Nanotechnology improves cardiovascular implant attachment

Nov 26, 2013 by Eric Swedlund

(Phys.org) —Jeong-Yeol Yoon, associate professor of agricultural and biosystems engineering, and Dr. Marvin Slepian, professor of cardiology and biomedical engineering, collaborated to test how nanotechnology-based techniques can be used to better facilitate adhesion between tissue and implanted devices.

"When we created the nanotexture surface, we thought it could be used as a sticky surface for the implants," Yoon says.

Cell-substrate adhesion involves the interplay of mechanical properties, surface topographic features, electrostatic charge and biochemical mechanisms. By working at the nanoscale level, Yoon was able to maximize the physical properties of the underlying substrate in promoting adhesion.

But beyond simply creating a sticky surface, the researchers' goal was to create a selectively sticky surface, favoring endothelial cell attachment, without favoring platelet attachment, Slepian says.

The connection between Yoon, a specialist in biosensors and nanotechnology from the College of Agriculture and Life Sciences, and Slepian, co-founder and chief scientific officer of artificial-heart manufacturer SynCardia, came about by chance. A graduate student in Yoon's lab met Slepian through their shared interest in bicycling.

"It's very rare for the agriculture people to work with the cardiovascular people in the medical school," Yoon says.

But their research specialties clicked.

One particular challenge to overcome in cardiovascular implants is the potential for devices – such as stents placed inside coronary arteries – to become detached as a result of blood flow, Yoon says.

"We're particularly focused on the cardiovascular applications because there's a involved and our system is very good when there's a flow situation," Yoon says.

The results of the study, published in the journal Advanced Healthcare Materials, reveal that the researchers' strategy leads to enhanced endothelial cell adhesion under both static and flow conditions.

The adhesive properties derive from optimized surface texturing, and cell adhesive ligands (molecular binding substances) that are uniquely assembled on the substrata surface as an ensemble of nanoparticles trapped in nanowells.

"There are lot of other people out there who use nanotechnology for improving the implants, but this is stronger than other adhesive methods using ," Yoon says.

"Obviously it can be used for everything else – lungs, digestive track and other systems. There are lots of other opportunities we haven't explored," he says.

The research is a perfect fit for Advanced Healthcare Materials, a new journal that spun off from the longstanding Advanced Materials journal.

"The use of the materials for the health care applications is probably the hottest area in materials science and engineering," Yoon says. "We believe the journal will become even stronger than the mother journal."

Just as the new journal marks an exciting intersection of disciplines, Yoon says the environment at the UA encourages such interdisciplinary approaches.

"I joined the University of Arizona because there are so many interdisciplinary activities going on. I see a lot of collaboration between departments in the same college at other universities, but at the University of Arizona, the environment is more open and you see collaboration across colleges," Yoon says.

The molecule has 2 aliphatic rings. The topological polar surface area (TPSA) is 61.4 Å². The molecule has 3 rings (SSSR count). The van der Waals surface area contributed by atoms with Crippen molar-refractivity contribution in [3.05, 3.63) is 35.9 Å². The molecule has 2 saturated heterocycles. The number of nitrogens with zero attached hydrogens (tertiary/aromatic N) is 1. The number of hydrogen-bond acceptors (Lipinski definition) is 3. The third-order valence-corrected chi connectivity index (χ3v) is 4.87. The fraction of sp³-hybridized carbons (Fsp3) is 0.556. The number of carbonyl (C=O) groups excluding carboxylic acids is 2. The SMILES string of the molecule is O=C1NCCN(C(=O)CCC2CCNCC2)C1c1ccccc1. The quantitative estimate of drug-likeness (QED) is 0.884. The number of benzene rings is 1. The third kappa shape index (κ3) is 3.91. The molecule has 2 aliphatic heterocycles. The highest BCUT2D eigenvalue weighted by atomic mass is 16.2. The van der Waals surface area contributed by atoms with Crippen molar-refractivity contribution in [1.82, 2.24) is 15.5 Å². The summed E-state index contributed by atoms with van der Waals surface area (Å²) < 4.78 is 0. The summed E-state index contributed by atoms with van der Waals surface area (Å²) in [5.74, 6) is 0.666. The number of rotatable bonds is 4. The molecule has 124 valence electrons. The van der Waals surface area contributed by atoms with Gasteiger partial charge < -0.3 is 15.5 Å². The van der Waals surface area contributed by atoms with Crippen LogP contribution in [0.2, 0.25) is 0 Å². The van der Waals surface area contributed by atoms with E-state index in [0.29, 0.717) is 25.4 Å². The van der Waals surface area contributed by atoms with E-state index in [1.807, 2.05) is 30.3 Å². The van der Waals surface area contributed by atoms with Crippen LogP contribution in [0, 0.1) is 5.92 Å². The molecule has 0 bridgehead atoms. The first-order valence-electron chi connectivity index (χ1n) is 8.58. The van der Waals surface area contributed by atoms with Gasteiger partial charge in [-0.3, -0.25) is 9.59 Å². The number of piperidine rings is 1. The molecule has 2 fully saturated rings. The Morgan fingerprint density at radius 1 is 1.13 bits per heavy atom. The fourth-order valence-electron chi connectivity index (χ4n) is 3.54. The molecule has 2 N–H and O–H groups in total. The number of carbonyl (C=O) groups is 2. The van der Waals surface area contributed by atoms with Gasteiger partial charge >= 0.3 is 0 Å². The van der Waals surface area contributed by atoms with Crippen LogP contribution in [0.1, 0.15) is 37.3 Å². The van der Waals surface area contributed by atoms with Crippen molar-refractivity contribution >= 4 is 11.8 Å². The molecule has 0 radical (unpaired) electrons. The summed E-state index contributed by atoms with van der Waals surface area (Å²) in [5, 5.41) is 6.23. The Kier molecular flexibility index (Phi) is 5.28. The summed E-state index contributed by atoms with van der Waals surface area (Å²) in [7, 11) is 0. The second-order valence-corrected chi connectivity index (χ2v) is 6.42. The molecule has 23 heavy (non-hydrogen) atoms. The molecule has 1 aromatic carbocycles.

Slepian agreed, saying the pair has already filed grant applications for future work together.

"It has been fun and exciting to have an interdisciplinary collaborator," he says.

Explore further: Some mind-body therapies may reduce effects of functional bowel disorders

add to favorites email to friend print save as pdf

Related Stories

Virtual predictions beat destruction

Dec 02, 2011

(PhysOrg.com) -- Before computer modelling there was only one way to discover the limits of a metal alloy, or any other material – test it to destruction. The problems with this approach are obvious: it’s expensive, ...

Samsung Electronics reshuffle sees joint CEOs

Mar 15, 2013

Samsung Electronics announced Thursday that the heads of its consumer electronics and mobile divisions had been promoted to become joint CEOs of the South Korean giant.

Recommended for you

Innovative strategy to facilitate organ repair

9 hours ago

A significant breakthrough could revolutionize surgical practice and regenerative medicine. A team led by Ludwik Leibler from the Laboratoire Matière Molle et Chimie (CNRS/ESPCI Paris Tech) and Didier Letourneur ...

Physicists create new nanoparticle for cancer therapy

Apr 16, 2014

A University of Texas at Arlington physicist working to create a luminescent nanoparticle to use in security-related radiation detection may have instead happened upon an advance in photodynamic cancer therapy.

User comments : 0

More news stories

'Exotic' material is like a switch when super thin

(Phys.org) —Ever-shrinking electronic devices could get down to atomic dimensions with the help of transition metal oxides, a class of materials that seems to have it all: superconductivity, magnetoresistance ...

Innovative strategy to facilitate organ repair

A significant breakthrough could revolutionize surgical practice and regenerative medicine. A team led by Ludwik Leibler from the Laboratoire Matière Molle et Chimie (CNRS/ESPCI Paris Tech) and Didier Letourneur ...

Treating depression in Parkinson's patients

A group of scientists from the University of Kentucky College of Medicine and the Sanders-Brown Center on Aging has found interesting new information in a study on depression and neuropsychological function in Parkinson's ...